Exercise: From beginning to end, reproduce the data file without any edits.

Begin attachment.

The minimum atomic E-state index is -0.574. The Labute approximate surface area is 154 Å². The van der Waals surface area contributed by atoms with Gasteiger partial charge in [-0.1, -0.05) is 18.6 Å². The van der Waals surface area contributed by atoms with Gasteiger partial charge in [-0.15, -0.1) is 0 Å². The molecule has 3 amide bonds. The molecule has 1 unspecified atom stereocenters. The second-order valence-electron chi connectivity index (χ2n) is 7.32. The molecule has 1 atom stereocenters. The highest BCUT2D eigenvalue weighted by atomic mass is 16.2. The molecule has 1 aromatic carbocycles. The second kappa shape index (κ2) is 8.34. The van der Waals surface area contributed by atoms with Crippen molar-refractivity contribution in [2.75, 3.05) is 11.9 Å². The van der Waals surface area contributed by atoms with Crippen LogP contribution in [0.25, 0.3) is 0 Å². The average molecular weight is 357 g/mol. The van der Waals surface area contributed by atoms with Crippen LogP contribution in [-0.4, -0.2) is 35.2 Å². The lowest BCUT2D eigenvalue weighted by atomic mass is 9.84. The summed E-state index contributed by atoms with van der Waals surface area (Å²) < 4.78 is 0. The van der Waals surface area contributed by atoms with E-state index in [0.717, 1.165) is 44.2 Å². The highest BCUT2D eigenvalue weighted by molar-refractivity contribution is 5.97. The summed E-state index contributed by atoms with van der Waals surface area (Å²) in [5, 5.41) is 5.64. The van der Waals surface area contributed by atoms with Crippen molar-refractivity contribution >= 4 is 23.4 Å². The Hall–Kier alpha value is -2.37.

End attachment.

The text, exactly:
The minimum atomic E-state index is -0.574. The Labute approximate surface area is 154 Å². The van der Waals surface area contributed by atoms with Gasteiger partial charge in [-0.1, -0.05) is 18.6 Å². The van der Waals surface area contributed by atoms with Gasteiger partial charge in [-0.15, -0.1) is 0 Å². The molecule has 3 amide bonds. The molecule has 1 unspecified atom stereocenters. The second-order valence-electron chi connectivity index (χ2n) is 7.32. The molecule has 1 atom stereocenters. The highest BCUT2D eigenvalue weighted by atomic mass is 16.2. The molecule has 1 aromatic carbocycles. The second kappa shape index (κ2) is 8.34. The van der Waals surface area contributed by atoms with Crippen molar-refractivity contribution in [2.75, 3.05) is 11.9 Å². The van der Waals surface area contributed by atoms with Crippen LogP contribution in [0.25, 0.3) is 0 Å². The average molecular weight is 357 g/mol. The van der Waals surface area contributed by atoms with Crippen LogP contribution in [-0.4, -0.2) is 35.2 Å². The lowest BCUT2D eigenvalue weighted by atomic mass is 9.84. The summed E-state index contributed by atoms with van der Waals surface area (Å²) < 4.78 is 0. The van der Waals surface area contributed by atoms with E-state index in [0.717, 1.165) is 44.2 Å². The highest BCUT2D eigenvalue weighted by molar-refractivity contribution is 5.97. The summed E-state index contributed by atoms with van der Waals surface area (Å²) in [5, 5.41) is 5.64. The van der Waals surface area contributed by atoms with Crippen molar-refractivity contribution >= 4 is 23.4 Å². The Hall–Kier alpha value is -2.37.